Today I saw American Psycho for the fourth time in my entire life. Every time it’s like the first time. It is a masterful movie based on a novel that defines modern literature along with Fight Club and Trainspotting. Patrick Bateman has it all: a well-paid job in Wall Street, a penthouse in New York’s most luxurious area (but not in front of Central Park. Fuck Van Allen and his reservations at Dorsia), a sculptured physique thanks to his daily workouts in New York’s most exclusive gyms.
Yet Patrick is prey to a personal dissatisfaction. He hates his work; he cannot stand appearances, and he despises constant confrontations with his colleagues. However, his life is based purely on that. Patrick books a seat in the best restaurants every evening. Patrick takes steroids. He has multiple relationships with attractive women. He is a productive and respectable member of society. For Patrick, however, it is not enough. He wants to be the best in every aspect.
And it is precisely his constant need to feel superior and to be accepted by others that drives him to madness. In fact, between training sessions and fancy dinners, Patrick Bateman kills and tortures several prostitutes, homeless people and friends from his university. The facade of him as a ‘boy next door’ gets thinner and thinner, revealing a person who is essentially fragile in front of the opinion of others.
He constantly lies about his alleged friendship with Donald Trump to let others perceive him as an important person: a clear example of this is his frustration for not being able to make a reservation at Manhattan’s most exclusive restaurant, Dorsia.
American Psycho: Patrick Bateman as a role model?
American Psycho is about the obsessions of a man who doesn’t feel enough and his consequent frustration: Patrick is a passive victim of a consumer society, which is becoming increasingly difficult to be a part of. He can’t live without stopping pleasing people he despises. He doesn’t want to be left on the side-lines. The solution? Unleashing his discomfort towards others. He mixes sexual fantasies and acts of violence with his routine composed by gym, drinking with ‘friends’, cocaine and concerts. Perhaps this is the only way Patrick can find relief in his mission to integrate himself.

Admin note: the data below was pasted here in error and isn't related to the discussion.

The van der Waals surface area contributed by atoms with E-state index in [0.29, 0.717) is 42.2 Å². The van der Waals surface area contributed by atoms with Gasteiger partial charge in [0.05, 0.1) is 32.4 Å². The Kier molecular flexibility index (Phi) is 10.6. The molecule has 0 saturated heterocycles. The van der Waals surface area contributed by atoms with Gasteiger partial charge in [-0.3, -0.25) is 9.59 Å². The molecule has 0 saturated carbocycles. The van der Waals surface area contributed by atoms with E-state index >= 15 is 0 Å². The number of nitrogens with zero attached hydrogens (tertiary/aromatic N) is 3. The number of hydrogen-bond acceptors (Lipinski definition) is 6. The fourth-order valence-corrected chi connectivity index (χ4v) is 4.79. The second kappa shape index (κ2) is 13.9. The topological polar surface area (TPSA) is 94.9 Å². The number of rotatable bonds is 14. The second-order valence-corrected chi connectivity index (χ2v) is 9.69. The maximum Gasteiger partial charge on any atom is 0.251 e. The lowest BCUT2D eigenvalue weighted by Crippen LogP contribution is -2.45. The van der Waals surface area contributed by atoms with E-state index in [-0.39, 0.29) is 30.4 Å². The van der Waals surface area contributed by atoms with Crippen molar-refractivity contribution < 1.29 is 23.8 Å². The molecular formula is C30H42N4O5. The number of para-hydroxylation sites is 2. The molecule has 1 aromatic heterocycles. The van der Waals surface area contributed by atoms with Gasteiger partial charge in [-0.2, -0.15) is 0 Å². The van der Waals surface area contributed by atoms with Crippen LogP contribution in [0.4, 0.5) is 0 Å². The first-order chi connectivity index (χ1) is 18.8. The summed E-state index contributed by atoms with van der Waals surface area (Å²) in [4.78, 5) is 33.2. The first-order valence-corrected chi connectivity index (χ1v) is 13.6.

However, Patrick is a successful person. He just cannot see that. He sees himself as a loser by the constant confrontation with others in trivial matters. For example, the comparison of business card formats in the office. Except Patrick’s mental health, his murderous impulses, and his complete antisocial personality disorder, I think there is something or two to learn from him; first of all, his desire to win.
In my personal opinion, I believe this is the message of American Psycho. It is not a critique of the yuppie and capitalistic society: it is a message to aspire to greatness with a balanced and logical mentality, without letting the judgment of others (positive or negative) turn you into a monster. I believe this message is not as relevant as it is today. It is difficult to find a successful man but even more difficult is to find a balanced man … and this is what really leads to real success.
Now, if you will excuse me , I gotta go to return some videotapes.
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